A recently completed survey has shed a spotlight on Canada’s electrical sector employers’ vaccination and return to work policies. But the survey is very much a snapshot in time, says the head of the industry association that conducted it.
“I would say the situation right now is very fluid. Many companies are still working on or finalizing their COVID policies,” says Michelle Branigan, chief executive officer of Electricity Human Resources Canada (EHRC) on its second annual COVID-19 survey.
“Of course the situation is Ontario for example is very different from that in Alberta or Saskatchewan so public health advice will be constantly reviewed. Health and safety is always the number one concern for the electricity sector, along with grid reliability.”
Based in Ottawa, the EHRC is a national non-profit organization supporting the human resources needs of the Canadian electricity and renewable energy sector. Its membership ranges from utilities and unions to government departments, consultants, contractors and academia.
In keeping with a mandate to keep those stakeholders informed on issues and trends that will have a bearing on the industry, the organization began working on the in-house survey in August.
“We had heard from many of our stakeholders about their desire to hear what others in the industry were going to do to address the whole issue of return to the office and vaccinations,” says Branigan on the purpose and content of the survey.
Distributed electronically via email and also shared on social media, the survey was sent to approximately 200 employers ranging from large utilities to associations to small businesses beginning on Sept. 8. Participants were asked to respond by the Sept. 23.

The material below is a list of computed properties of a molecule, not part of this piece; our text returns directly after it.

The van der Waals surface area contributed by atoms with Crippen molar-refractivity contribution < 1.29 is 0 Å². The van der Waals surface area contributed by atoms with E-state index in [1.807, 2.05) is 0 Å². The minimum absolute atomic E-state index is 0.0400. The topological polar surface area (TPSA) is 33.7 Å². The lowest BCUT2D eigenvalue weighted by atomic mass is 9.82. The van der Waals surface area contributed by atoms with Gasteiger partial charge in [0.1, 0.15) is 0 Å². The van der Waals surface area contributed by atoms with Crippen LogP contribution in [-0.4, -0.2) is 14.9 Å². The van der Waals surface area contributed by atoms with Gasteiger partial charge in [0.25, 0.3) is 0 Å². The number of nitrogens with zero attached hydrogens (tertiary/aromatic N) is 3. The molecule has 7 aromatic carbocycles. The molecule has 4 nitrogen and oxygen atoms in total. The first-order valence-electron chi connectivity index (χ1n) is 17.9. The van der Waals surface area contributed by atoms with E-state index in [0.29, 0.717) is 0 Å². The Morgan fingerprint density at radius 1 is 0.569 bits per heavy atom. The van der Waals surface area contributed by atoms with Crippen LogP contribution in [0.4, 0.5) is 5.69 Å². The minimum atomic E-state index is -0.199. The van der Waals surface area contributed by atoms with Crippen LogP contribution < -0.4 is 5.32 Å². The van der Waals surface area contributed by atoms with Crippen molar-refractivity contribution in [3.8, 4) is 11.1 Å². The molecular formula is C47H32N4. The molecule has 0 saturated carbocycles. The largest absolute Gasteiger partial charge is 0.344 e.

“We wanted to keep it simple. There is a lot of survey and Zoom fatigue out there,” says Branigan on why the survey was limited to 15 questions.
Companies were asked about their approach to COVID-19 immunization requirements and whether they would make vaccination mandatory or simply encourage it. A follow up question in the case of voluntary policies was whether the company would require unvaccinated employees to complete regular COVID testing.
Responses were varied and there was no uniform consensus, she says.
Twenty-five per cent of employers indicated they would actively encourage vaccinations, but not make it mandatory. Another 25 per cent also said they won’t enforce vaccination, but employees will require regular COVID testing.
Nineteen per cent are making vaccinations obligatory by a certain date. Of those companies, 20 per cent are relying on employees to self-report while 42 per cent will ask for some sort of proof such as vaccine receipts/passports, says Branigan.
Another 17 per cent of survey participants are unsure what policies they will enforce. There were also a small number of companies with mixed approaches, such as requiring double vaccination to return to the office or travelling for business.
And, of course, the new federal government vaccine mandates require airplane and train travellers to be fully vaccinated, she points out.
“We are starting to see plans for a return to in-person conferences,” says Branigan, noting she will be attending three industry conferences this month.
At the same time, she added companies are reducing their travel commitments and budgets compared to pre-COVID times.
A key question posed to employers who are requiring vaccination was whether they have concerns. More than 60 per cent replied they do have concerns about resistance from employees who are not in a protected category, but are refusing to get the vaccine or who oppose vaccination generally, she says.
Still to be determined on industry decisions will be the impact of the federal government strict mandatory policies on the nuclear industry, which is federally regulated, and the position of the Ontario Human Rights Commission, she says.
In a Sept. 21 policy statement on vaccine mandates, the commission said mandating and requiring proof of vaccination to protect people at work or when receiving services is “generally permissible,” under the Ontario Human Rights Code.
In assessing the survey findings, Branigan said electrical sector employers “have to be very agile in a time of great change.”